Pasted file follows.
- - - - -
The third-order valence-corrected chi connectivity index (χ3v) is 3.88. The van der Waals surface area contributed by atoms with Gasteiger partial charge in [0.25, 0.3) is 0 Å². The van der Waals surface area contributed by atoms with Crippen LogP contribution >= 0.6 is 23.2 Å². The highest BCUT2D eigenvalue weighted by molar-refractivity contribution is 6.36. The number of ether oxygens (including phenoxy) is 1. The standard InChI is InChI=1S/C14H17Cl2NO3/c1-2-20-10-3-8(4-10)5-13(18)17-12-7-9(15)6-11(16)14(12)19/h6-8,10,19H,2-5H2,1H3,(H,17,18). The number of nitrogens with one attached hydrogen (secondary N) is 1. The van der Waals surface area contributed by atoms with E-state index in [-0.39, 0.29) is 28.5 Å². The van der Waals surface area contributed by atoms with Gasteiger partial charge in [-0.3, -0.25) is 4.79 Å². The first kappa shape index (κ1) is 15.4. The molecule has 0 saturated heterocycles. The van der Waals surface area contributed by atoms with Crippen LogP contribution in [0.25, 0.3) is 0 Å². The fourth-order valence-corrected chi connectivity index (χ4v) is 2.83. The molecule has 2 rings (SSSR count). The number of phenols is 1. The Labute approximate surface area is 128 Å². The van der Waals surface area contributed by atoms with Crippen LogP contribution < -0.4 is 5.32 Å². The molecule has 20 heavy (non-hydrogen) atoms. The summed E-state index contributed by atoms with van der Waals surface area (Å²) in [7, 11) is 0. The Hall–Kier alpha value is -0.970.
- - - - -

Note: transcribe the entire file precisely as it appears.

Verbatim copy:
The third-order valence-corrected chi connectivity index (χ3v) is 3.88. The van der Waals surface area contributed by atoms with Gasteiger partial charge in [0.25, 0.3) is 0 Å². The van der Waals surface area contributed by atoms with Crippen LogP contribution >= 0.6 is 23.2 Å². The highest BCUT2D eigenvalue weighted by molar-refractivity contribution is 6.36. The number of ether oxygens (including phenoxy) is 1. The standard InChI is InChI=1S/C14H17Cl2NO3/c1-2-20-10-3-8(4-10)5-13(18)17-12-7-9(15)6-11(16)14(12)19/h6-8,10,19H,2-5H2,1H3,(H,17,18). The number of nitrogens with one attached hydrogen (secondary N) is 1. The van der Waals surface area contributed by atoms with E-state index in [-0.39, 0.29) is 28.5 Å². The van der Waals surface area contributed by atoms with Gasteiger partial charge in [-0.3, -0.25) is 4.79 Å². The first kappa shape index (κ1) is 15.4. The molecule has 0 saturated heterocycles. The van der Waals surface area contributed by atoms with Crippen LogP contribution in [0.25, 0.3) is 0 Å². The fourth-order valence-corrected chi connectivity index (χ4v) is 2.83. The molecule has 2 rings (SSSR count). The number of phenols is 1. The Labute approximate surface area is 128 Å². The van der Waals surface area contributed by atoms with Crippen LogP contribution < -0.4 is 5.32 Å². The molecule has 20 heavy (non-hydrogen) atoms. The summed E-state index contributed by atoms with van der Waals surface area (Å²) in [7, 11) is 0. The Hall–Kier alpha value is -0.970.